The best laid plans
I had plans yesterday. I should know better. You should never make plans on a boat. I thought my plans were innocent enough, but Neptune disagreed.
My plans involved a short but silly celebration for when we crossed the equator, which we were scheduled to do around 5:30 in the afternoon local time. Just before sunset – a perfect time to gather on the bow in silly hats to have a drink, perform a short celebration ceremony, and pour one for Neptune. Of course, it didn’t quite happen like that.
Let me set the stage. The previous night had been fairly uncomfortable. We had almost no wind at all, but we did have sharp seas that, when we were on our desired course, slammed into us on the beam, rolling Halcyon violently from side to side. We were motoring but we kept the main up to try to stabilize the boat a little bit. The main protested loudly with a THWAP and shudder every time the boat pitched, which was constantly. This went on for too many hours.
In the morning, we killed the motor and once again tried to force-feed Halcyon some sailing. Up went the spinnaker. We gybed. Down came the main sail. We gybed again. Amidst the sail changes, I found time to plan. I made funny gifts and certificates and brownies for our equator crossing celebration.
By the afternoon, we had settled into a pattern. With the spinnaker up and the main down, one person (me, at the time), actively trimmed the spinnaker, pulling in hard when the boat pitched, and easing out slowly to try to keep air in the sail, then pulling hard again when the boat pitched. We were only making about 2 knots of progress, but at least we weren’t burning diesel.
And then, in classic “Halcyon has an issue” form, John had just gone down for a nap when BANG! The boom fell off of the mast.
Yes, the boom literally fell off the mast. The mainsail was not even up, it was flaked and tied down neatly. There is this small but very important piece of hardware called a gooseneck that mounts on the mast and bolts through the end of the boom, holding the two together at a right angle. It broke. It would be as if your elbow suddenly detached itself from your bicep while your arm rested casually on the table.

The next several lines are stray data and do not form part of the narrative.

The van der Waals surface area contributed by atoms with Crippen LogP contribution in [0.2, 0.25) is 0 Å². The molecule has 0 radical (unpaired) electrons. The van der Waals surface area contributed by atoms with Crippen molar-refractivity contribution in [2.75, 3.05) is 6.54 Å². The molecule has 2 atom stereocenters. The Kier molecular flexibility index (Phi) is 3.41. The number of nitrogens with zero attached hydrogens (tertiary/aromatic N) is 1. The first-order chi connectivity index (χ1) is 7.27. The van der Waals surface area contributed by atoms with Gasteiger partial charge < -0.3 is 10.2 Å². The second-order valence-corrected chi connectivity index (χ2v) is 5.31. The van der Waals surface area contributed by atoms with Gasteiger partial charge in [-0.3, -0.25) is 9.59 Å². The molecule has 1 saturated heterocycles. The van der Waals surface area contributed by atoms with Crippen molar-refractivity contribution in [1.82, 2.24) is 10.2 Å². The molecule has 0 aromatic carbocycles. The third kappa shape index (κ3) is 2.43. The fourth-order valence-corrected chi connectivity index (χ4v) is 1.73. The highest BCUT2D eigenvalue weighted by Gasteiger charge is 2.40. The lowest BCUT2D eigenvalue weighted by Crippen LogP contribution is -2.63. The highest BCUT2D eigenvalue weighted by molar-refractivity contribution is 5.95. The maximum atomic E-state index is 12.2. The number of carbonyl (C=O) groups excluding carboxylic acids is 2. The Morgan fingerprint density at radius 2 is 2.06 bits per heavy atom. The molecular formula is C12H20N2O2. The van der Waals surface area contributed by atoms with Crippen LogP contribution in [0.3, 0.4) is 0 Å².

All that flogging through the night was the last straw for Halcyon’s elbow.
We dropped the spinnaker, and Andrew steered the boat with the swell to minimize the pitching (which took us northwest, decidedly the wrong direction), while John and I first got the boom secured and then investigated the issue. In the end, we were able to perform minor surgery on the gooseneck and bolt it back together. It was a major breakage, but luckily a fairly quick and easy repair. Nice sendoff, northern hemisphere…
Within an hour, we were back on track, this time with the engine rumbling and no sails up. The pitching was even more violent without the main to stabilize us, but we weren’t pushing our luck on that one.
Don’t worry, we still had our party. It was after dark, and we were wedged in the cockpit against the lurching instead of lounging on the bow. But Halcyon was once again in one piece, so we had even more to celebrate as Lola pushed us across 00 00’00”.
A note for those of you unfamiliar – your first equator crossing is a big deal. Before you have crossed the equator on a boat, you are a Scalawag. Once you have crossed the equator, you become a wise and worldly Shellback.
To celebrate, once we had invited Neptune to have drinks with us, he christened us with our new Southern Seas names. John will henceforth be known as Gizmo, the Great Garibaldi. Our third crew member will no longer be known as Andrew, but instead as Skippy, the Scottish Sea Fritter. And yours truly, no longer the plain old Becca, is now Salty, the Scrappy Sand Dab.
We dared not attempt handling hot dishes with the way Halcyon was throwing things about, so we finished the night with cheese and salami sandwiches and a few brownies.
And that was Halcyon’s grand entrance into the Southern Hemisphere.